By Lenny Bruce
Preface by Lewis Black
Foreword by Howard Reich
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Although Bruce died when he was only forty, his influence on the worlds of comedy, jazz, and satire are incalculable. How to Talk Dirty and Influence People remains a brilliant existential account of his life and the forces that made him the most important and controversial entertainer in history.
Filipinos come quick; colored men are built abnormally large (“Their wangs look like a baby’s arm with an apple in its fist”); ladies with short hair are Lesbians; if you want to keep your man, rub alum on your pussy.
Such bits of erotic folklore were related daily to my mother by Mrs. Janesky, a middle-aged widow who lived across the alley, despite the fact that she had volumes of books delivered by the postman every month—A Sane Sex Life, Ovid the God of Love, How to Make Your Marriage Partner More Compatible—in plain brown wrappers marked “Personal.”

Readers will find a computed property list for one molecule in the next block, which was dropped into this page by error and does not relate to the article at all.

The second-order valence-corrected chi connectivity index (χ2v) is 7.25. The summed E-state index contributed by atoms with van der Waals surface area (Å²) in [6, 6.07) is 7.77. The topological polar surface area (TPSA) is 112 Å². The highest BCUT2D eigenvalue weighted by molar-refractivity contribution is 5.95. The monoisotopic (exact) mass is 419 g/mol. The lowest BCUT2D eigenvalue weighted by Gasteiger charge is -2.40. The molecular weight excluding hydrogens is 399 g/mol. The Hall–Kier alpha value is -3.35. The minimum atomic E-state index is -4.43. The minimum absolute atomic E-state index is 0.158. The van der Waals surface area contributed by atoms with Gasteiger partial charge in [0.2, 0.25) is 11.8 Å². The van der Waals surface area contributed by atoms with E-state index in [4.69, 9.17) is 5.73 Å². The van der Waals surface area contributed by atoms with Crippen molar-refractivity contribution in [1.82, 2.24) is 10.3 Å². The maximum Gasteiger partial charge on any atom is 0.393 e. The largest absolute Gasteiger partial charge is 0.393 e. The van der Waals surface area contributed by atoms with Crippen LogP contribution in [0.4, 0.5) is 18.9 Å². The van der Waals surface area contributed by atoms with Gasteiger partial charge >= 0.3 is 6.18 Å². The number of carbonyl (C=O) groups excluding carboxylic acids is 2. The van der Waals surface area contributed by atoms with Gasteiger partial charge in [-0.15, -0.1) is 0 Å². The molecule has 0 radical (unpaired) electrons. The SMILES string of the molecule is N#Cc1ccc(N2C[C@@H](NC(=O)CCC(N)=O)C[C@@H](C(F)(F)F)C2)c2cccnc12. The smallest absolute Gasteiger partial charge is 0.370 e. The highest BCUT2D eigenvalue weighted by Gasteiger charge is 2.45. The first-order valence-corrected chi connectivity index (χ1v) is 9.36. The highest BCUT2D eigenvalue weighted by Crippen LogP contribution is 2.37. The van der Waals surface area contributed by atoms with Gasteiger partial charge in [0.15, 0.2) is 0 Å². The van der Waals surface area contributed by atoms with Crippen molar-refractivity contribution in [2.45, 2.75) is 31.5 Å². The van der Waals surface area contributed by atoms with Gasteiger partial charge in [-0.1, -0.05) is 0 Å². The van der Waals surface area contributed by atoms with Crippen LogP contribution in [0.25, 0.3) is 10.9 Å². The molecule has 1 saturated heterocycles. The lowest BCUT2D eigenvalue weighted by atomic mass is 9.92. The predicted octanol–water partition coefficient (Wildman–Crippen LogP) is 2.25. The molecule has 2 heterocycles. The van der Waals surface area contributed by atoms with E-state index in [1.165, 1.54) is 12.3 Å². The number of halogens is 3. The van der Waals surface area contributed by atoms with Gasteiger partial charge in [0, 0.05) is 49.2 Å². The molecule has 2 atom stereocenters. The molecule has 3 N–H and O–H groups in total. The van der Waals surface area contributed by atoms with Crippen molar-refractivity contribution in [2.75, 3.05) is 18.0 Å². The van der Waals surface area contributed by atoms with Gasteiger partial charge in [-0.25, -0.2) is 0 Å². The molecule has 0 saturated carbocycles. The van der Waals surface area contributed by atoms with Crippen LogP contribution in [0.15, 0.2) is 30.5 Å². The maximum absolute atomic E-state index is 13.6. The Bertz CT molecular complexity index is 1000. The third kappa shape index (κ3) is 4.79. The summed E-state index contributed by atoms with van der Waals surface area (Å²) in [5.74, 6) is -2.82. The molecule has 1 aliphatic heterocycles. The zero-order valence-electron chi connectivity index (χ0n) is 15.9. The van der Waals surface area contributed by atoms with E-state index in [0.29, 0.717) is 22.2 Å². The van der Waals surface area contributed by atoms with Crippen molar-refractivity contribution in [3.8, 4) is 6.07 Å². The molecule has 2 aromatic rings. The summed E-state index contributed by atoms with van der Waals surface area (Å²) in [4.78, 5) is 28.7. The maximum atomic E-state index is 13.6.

She would begin in a pedantic fashion, using academic medical terminology, but within ten minutes she would be spouting her hoary hornyisms. Their conversation drifted to me as I sat under the sink, picking at the ripped linoleum, daydreaming and staring at my Aunt Mema’s Private Business, guarded by its sinkmate, the vigilant C-N bottle, vanguard of Lysol, Zonite and Massengill.
At this tender age, I knew nothing of douches. The only difference between men and women was that women always had headaches and didn’t like whistling or cap guns; and men didn’t like women—that is, women they were married to.
Aunt Mema’s Private Business, the portable bidet, was a large red-rubber bulb with a long black nozzle. I could never figure out what the hell it was for. I thought maybe it was an enema bag for people who lived in buildings with a super who wouldn’t allow anyone to put up nails to hang things on; I wondered if it was the horn that Harpo Marx squeezed to punctuate his silent sentences. All I knew was that it definitely was not to be used for water-gun battles, and that what it was for was none of my business.